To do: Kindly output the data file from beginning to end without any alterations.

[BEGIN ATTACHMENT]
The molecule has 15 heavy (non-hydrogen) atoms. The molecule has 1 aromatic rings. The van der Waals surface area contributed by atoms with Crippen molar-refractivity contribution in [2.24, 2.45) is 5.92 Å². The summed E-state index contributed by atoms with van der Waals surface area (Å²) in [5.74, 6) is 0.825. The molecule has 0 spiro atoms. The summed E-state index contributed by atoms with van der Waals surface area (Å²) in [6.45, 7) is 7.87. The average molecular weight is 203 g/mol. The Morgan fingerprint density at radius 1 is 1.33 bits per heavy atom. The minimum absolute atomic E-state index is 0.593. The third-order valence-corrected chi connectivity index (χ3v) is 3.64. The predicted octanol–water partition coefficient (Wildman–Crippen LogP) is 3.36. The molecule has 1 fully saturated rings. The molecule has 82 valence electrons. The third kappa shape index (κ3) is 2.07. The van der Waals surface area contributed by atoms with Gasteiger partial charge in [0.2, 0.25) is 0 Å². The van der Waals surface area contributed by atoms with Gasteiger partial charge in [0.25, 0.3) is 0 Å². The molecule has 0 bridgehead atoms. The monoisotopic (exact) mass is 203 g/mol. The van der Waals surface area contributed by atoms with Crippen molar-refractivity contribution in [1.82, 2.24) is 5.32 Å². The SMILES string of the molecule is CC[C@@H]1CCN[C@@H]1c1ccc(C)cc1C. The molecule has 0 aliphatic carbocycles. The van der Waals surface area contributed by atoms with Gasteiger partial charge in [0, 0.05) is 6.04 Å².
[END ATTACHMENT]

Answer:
The molecule has 15 heavy (non-hydrogen) atoms. The molecule has 1 aromatic rings. The van der Waals surface area contributed by atoms with Crippen molar-refractivity contribution in [2.24, 2.45) is 5.92 Å². The summed E-state index contributed by atoms with van der Waals surface area (Å²) in [5.74, 6) is 0.825. The molecule has 0 spiro atoms. The summed E-state index contributed by atoms with van der Waals surface area (Å²) in [6.45, 7) is 7.87. The average molecular weight is 203 g/mol. The Morgan fingerprint density at radius 1 is 1.33 bits per heavy atom. The minimum absolute atomic E-state index is 0.593. The third-order valence-corrected chi connectivity index (χ3v) is 3.64. The predicted octanol–water partition coefficient (Wildman–Crippen LogP) is 3.36. The molecule has 1 fully saturated rings. The molecule has 82 valence electrons. The third kappa shape index (κ3) is 2.07. The van der Waals surface area contributed by atoms with Gasteiger partial charge in [0.2, 0.25) is 0 Å². The van der Waals surface area contributed by atoms with Gasteiger partial charge in [0.25, 0.3) is 0 Å². The molecule has 0 bridgehead atoms. The monoisotopic (exact) mass is 203 g/mol. The van der Waals surface area contributed by atoms with Crippen molar-refractivity contribution in [1.82, 2.24) is 5.32 Å². The SMILES string of the molecule is CC[C@@H]1CCN[C@@H]1c1ccc(C)cc1C. The molecule has 0 aliphatic carbocycles. The van der Waals surface area contributed by atoms with Gasteiger partial charge in [0, 0.05) is 6.04 Å².